It’s grim up North

It’s grim up North

For those of you that have been reading this blog for a little while, you will know that I have a friend that lives in a generic part of the United Kingdom that I will refer to as ‘down south’.  This pretty much covers the entire area from Lands End in Cornwall right up to the north of York, covering 100% of the dry area between the Irish coast/Atlantic Ocean  and the North Sea.

In response, he would describe anything north of Watford as ‘The North’ and treat us all as one big lump.  I would suggest, therefore, that anywhere between Watford and York be renamed ‘the Midlands’ and we leave it at that.

So, my brave old friend is going to venture North for a few days next week and wants to sample the delights that the North has to offer.  This is an unusual occurrence as I have found in the course of business during the last 20 years, the train from Newcastle to London takes about 25 minutes in the mind of Southerners.  We northerners must be ready to jump on a train and arrive ready and presented for a 9 am meeting, seemingly grateful that we have been given the opportunity to buy a thimble full of coffee for £4 and a £9 falafel (made with dolphin friendly, lint free wraps).

27-things-every-southerner-learns-when-they-move--2-25220-1429266706-4_dblbig

Conversely ( I think it might be because travelling north is ‘uphill’) any trip up north is deemed to take about five months and has to be considered a journey of proportions akin to the movement from the east to west coast of America back in the gold rush days.  You set off from Kings Cross with a support party of around twenty people and arrive in Newcastle with your fingers crossed that you and half of your team have survived.  Talking all of this drama into account, I was excited to hear from my friend and his desire for adventure.

We have three days to fill and I am looking forward to showing him around.  It is a very difficult balancing act to get right.  I want to impress him and show him some of the beautiful things that we have to offer in the grim north, but I don’t want him to head home too happy.  He may well tell all his friends in the south about what we have tried to hide away from them for so long and trigger a mass movement of travellers and ruin things for us natives.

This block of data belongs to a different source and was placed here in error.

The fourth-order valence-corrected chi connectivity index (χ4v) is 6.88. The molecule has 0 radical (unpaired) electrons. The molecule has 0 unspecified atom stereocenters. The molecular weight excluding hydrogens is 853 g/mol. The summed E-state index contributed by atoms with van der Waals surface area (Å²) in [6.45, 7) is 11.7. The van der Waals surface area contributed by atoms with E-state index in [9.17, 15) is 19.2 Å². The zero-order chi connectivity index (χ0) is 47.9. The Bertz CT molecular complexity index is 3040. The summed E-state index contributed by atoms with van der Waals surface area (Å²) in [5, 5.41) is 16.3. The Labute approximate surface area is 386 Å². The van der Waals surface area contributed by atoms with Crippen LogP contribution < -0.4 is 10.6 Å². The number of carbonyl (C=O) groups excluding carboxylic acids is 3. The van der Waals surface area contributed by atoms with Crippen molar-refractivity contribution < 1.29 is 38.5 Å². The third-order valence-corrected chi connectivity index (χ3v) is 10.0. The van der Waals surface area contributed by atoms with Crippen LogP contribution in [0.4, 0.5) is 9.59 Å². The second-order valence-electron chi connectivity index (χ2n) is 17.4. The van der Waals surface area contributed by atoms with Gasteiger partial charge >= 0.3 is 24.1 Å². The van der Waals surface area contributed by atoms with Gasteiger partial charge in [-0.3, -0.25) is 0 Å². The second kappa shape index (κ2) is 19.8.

Joking aside, I am really looking forward to catching up with him, taking some time out, and showing off the best that the north east has to offer.  My plan is to spend day one walking from Whitley Bay down to Tynemouth, taking in the views, the sea air, the new promenade and the coffee shops on the coast before stopping for lunch at the critically acclaimed Riley’s Fish Shack.  I don’t like fish, but I am sure that they have something for me!

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Tynemouth Longsands (my own Picture)

Day two and I intend to don the hiking boots and head up to the beautiful Northumberland coast and walk along the perfect golden sands that stretch, uninterrupted, for miles.  Taking in the castles and the wildlife and the olde England tea shoppes on the way.  I intend to take my trusty camera with me and capture the best of the views and hope to share them with you.

The featured image above is from google but is of the beautiful Dunstanburgh castle.

Day three and we head into Newcastle centre to see if we can find something new to explore.  We have reservations at Cafe 21 in the evening and I am looking forward to some fine dining and fine chat while we put the world to rights between us.

http://www.21newcastle.co.uk

I will let you know how my part time job at the north of England tourist board works out!

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